WASHINGTON (9/12/13)--The comments and concerns of smaller lenders, like credit unions, were credited by Richard Cordray with helping to shape the Consumer Financial Protection Bureau's Ability-to-Repay rule.
CFPB Director Cordray said Wednesday that the Ability-to-Repay rule illustrates how the CFPB is a "data-driven" agency, which conducts research and solicits input from all stakeholders--consumer advocates, industry members, and public officials--before finalizing a rule. He was addressing the American Mortgage Conference in Raleigh, N.C.
Through information provided by smaller creditors, Cordray said, the CFPB "came to recognize that most of their traditional lending practices should not be put into question by the Ability-to-Repay rule."
"Especially where smaller institutions make loans that they keep in their own portfolios, they have every incentive to pay close attention to the borrower's ability to repay the loan. They are more immediately subject to community norms, and their underwriting standards did not deteriorate in the heady days before the financial crisis; indeed, they often lost market share to those engaged in the more irresponsible lending practices of that era.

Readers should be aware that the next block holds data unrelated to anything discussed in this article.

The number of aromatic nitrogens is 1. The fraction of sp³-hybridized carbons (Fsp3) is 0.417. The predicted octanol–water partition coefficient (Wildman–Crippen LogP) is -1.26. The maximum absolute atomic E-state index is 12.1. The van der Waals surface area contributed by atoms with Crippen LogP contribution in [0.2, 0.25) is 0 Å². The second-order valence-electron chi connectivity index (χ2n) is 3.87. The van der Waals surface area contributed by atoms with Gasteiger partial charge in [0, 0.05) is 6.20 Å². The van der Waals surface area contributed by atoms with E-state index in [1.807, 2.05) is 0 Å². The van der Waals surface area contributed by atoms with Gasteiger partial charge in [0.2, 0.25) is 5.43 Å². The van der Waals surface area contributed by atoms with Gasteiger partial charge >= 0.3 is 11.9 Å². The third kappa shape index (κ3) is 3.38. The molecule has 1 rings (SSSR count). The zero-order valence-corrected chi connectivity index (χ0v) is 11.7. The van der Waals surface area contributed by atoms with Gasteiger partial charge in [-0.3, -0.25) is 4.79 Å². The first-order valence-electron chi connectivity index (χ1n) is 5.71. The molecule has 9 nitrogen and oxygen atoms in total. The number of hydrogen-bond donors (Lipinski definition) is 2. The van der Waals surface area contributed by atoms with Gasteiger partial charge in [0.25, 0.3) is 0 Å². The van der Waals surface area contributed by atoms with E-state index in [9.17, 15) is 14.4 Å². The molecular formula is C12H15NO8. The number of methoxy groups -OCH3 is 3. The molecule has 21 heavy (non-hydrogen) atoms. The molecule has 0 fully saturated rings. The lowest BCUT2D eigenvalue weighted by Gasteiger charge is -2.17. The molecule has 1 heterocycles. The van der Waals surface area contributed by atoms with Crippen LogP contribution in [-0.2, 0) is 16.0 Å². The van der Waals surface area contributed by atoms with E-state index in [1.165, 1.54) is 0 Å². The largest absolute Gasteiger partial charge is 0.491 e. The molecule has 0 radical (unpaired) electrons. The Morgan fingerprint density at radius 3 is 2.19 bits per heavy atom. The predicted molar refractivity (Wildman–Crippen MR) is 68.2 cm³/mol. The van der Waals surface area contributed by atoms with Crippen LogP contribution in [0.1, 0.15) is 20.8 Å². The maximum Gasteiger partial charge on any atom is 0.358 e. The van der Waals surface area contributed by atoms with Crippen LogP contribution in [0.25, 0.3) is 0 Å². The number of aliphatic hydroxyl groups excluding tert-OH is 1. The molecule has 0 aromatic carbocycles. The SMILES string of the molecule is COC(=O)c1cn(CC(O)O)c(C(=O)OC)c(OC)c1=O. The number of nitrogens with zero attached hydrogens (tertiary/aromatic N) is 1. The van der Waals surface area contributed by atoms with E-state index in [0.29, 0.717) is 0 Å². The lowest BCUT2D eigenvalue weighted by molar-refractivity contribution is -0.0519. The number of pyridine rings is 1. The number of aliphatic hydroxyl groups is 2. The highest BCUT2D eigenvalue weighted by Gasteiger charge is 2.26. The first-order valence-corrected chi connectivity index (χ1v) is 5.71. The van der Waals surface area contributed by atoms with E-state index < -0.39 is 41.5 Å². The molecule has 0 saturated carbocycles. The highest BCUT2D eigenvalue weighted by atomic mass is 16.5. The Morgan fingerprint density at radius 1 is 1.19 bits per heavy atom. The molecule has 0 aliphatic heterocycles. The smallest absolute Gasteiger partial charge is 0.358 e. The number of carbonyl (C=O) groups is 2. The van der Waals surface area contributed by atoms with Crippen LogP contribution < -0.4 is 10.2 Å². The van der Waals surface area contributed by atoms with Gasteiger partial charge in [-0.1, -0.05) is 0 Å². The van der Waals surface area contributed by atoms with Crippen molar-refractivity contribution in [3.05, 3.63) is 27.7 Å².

"So we avoided a 'one-size-fits-all' approach by proposing and then finalizing specific provisions to meet the special circumstances of smaller mortgage lenders," he told his mortgage lending audience.
Even in May, the CFPB added changes to the ATR rule effective in January, changes intended to make it easier for some credit unions and other small creditors to make mortgage credit available to their communities by exempting them from some provisions of the rule.
The CFPB noted that the amendments are intended to facilitate access to credit by creating the specific exemptions and modifications to its Ability-to-Repay rule for small creditors, community development lenders, and housing stabilization programs.
Credit Union National Association President/CEO Bill Cheney, who was contacted by Cordray personally before the amendments were announced, thanked the director for being responsive to concerns raised by CUNA, the state credit union leagues, and credit unions.